# 2 Non – Resident Family Trust
The transferor trust measures do not apply to an individual per s102AAT who has transferred property or services to a non-resident family trust. Non-resident family trusts are defined at s102AAH.
However, the trust must be a non-resident family trust at all times while it exists. Starting from the transferor’s 1990-91 income year) until the end of the current income year, ie the income year for which the transferor is working out assessable income.
An exemption from the transferor trusts measures is also available to an individual who first became an Australian resident after 12 April 1989 and makes a transfer to a non-resident family trust before taking up residency in Australia (see a 102AAAT)
To qualify, the trust estate must be a non-resident family trust at all times after the transferor becomes a resident of Australia.
The exception does not apply to an individual who, as a trustee, transferred any property or services to the non-resident family trust from any other trust estate.
This exception covers two types of non-resident family trusts – post marital family trusts and family relief trusts.
Post-marital family trusts – s 102AAH(2)
Post-marital family trusts come into existence after a decree or order of dissolution or annulment of a marriage or a decree or order of a judicial separation or similar instrument. Trusts resulting from the breakdown of a de facto marriage also qualify. The beneficiaries of the trust estate must be non-resident individuals and:
- the spouse or former spouse of the individual, or
- a child of the individual or the individual’s spouse or
- a child of the individual’s former spouse during the marriage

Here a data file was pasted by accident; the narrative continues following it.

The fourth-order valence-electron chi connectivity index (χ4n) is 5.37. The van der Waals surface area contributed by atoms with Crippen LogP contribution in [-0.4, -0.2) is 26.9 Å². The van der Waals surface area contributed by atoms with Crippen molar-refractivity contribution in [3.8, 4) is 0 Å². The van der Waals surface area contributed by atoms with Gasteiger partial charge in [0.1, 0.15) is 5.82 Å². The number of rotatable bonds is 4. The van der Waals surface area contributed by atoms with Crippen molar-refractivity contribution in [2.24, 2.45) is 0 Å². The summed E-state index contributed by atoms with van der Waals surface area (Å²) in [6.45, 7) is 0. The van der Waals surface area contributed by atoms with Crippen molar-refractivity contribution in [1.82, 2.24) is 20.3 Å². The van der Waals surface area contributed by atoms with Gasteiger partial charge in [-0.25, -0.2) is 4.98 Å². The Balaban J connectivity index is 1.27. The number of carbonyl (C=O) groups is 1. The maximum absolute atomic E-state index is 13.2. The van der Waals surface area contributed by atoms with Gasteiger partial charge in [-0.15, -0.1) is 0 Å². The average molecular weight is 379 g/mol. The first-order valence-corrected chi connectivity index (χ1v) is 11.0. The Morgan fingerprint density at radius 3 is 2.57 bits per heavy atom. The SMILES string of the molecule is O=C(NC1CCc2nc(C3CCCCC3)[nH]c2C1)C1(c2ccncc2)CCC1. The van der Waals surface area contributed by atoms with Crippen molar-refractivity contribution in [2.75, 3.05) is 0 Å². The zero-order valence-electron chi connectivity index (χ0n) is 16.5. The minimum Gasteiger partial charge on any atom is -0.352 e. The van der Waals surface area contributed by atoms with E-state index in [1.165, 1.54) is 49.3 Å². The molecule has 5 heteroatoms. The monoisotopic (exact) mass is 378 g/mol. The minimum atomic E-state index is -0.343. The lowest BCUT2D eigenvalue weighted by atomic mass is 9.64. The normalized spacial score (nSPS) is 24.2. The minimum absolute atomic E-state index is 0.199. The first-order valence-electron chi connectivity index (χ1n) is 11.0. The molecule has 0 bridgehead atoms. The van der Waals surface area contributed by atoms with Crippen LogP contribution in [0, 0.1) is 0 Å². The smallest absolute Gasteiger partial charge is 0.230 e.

Family relief trusts – s 102AAH(3)
Family relief trusts are to help non-resident family members who are in necessitous circumstances. Trusts with Australian or non-family beneficiaries do not qualify as family relief trusts. The only beneficiaries permitted are non-residents who are related to the transferor. These are:
- a spouse or former spouse
- a parent of the transferor or of the transferor’s spouse or former spouse
- a child of the transferor or of the transferor’s spouse or former spouse
- a grandparent of the transferor
- a grandchild of a transferor
- a brother or sister of the transferor or of the transferor’s spouse or former spouse
- a child of the transferor’s brother or sister
- a child of a brother or sister of the transferor’s spouse or former spouse
A trust estate will generally not qualify as a family relief trust if the assets of the trust are excessive. There is an exception to this rule however if there have been to transfers of property or services to the trust after 12 April 1989. In this case the trust can have excessive assets and still qualify as a family relief trust.